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  2. Gemsbok Gangsta

    Gemsbok Gangsta AH Enthusiast

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    Its simple make the trade in Rhino horn legal. Pushes prices down and lessens the illegal trade. Food for thought,regulate the heck out of it...
     

  3. edward

    edward GOLD SUPPORTER AH Legend

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    its the same as drugs,legalize it and break the back of crime.same with ivory and rhino horn.dont like it,tough,that is a win win solution.
     
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  4. Eddie P

    Eddie P AH Veteran

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    If horn is keratin, isn't it possible to flood the market with powdered hair? I know it is possible to test genes, but surely it would screw the market with uncertainty?
     

  5. Bert the Turtle

    Bert the Turtle AH Fanatic

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    I'd work on transgenic goats that grow rhino horn. They've been making human insulin in bacteria for decades, rhino horn in goats should be achievable. Tons of horn that can't be distinguished from the genuine article would knock the bottom out of prices and thereby make poaching unattractive.

    Legalizing the trade is an option that increases the value of rhino. I don't know if the price of horn is high enough to actually pay for the cost of a rhino although horn is renewable which helps. I just don't have the data or economic sophistication to do that analysis.

    I'd imagine a covert op that slipped cadmium or some equally hideous poison into captured horn then reintroduced it into the illegal supply chain would put a damper on things.

    Of course, increasing economic opportunity such that poachers have better alternatives would also help.
     
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  6. Code4

    Code4 AH Fanatic

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    Defnantly legalise the sale of Rhino horn. There is more value in something you can sell than look at.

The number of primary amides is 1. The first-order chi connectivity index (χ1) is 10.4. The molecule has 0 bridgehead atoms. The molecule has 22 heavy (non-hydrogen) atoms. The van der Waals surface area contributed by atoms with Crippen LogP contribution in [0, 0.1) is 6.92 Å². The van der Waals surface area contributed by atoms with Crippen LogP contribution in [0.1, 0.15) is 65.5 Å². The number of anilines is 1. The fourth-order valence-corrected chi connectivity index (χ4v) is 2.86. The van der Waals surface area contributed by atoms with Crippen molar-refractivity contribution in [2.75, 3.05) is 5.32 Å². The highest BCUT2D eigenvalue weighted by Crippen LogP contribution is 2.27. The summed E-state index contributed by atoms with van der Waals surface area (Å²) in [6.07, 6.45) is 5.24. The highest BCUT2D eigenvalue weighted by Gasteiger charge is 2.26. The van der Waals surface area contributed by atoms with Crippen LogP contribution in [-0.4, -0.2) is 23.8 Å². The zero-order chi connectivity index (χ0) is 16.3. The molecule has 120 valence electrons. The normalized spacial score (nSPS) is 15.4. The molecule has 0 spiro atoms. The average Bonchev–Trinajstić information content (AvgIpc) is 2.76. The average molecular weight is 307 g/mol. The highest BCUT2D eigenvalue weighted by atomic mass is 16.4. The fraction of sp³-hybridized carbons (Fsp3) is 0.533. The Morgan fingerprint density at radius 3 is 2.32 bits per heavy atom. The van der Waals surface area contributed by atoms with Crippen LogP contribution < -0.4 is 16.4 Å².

Is there any legitimate data on where rhino horn goes ?
    Current belief seems to point to China (the latest boggie man), however it used to be to Yemen for dagger handles.
     

  7. siml

    siml AH ENABLER AH Legend

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    Legalize trade!!!
     
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  8. Nicholas Barcomb

    Nicholas Barcomb AH Veteran

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    Legalize the trade. Create the synthetic alternative. Hunt the poachers, setting up ambushes with fake rhinos. This will definitely make poachers really start to question their profession, when THEY start disappearing!
     
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  9. Michael Dean

    Michael Dean AH Enthusiast

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    This is an international problem with political consequences. The Chinese government has to take this seriously and be willing to heavily prosecute offenders; they control 90% of the market they need to make punishments severe enough that it undermines the market.
     

  10. 375 Ruger Fan

    375 Ruger Fan AH ENABLER GOLD SUPPORTER AH Legend

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    Wasn't it Shakespeare who said, "First thing we do is kill all the rhino poachers."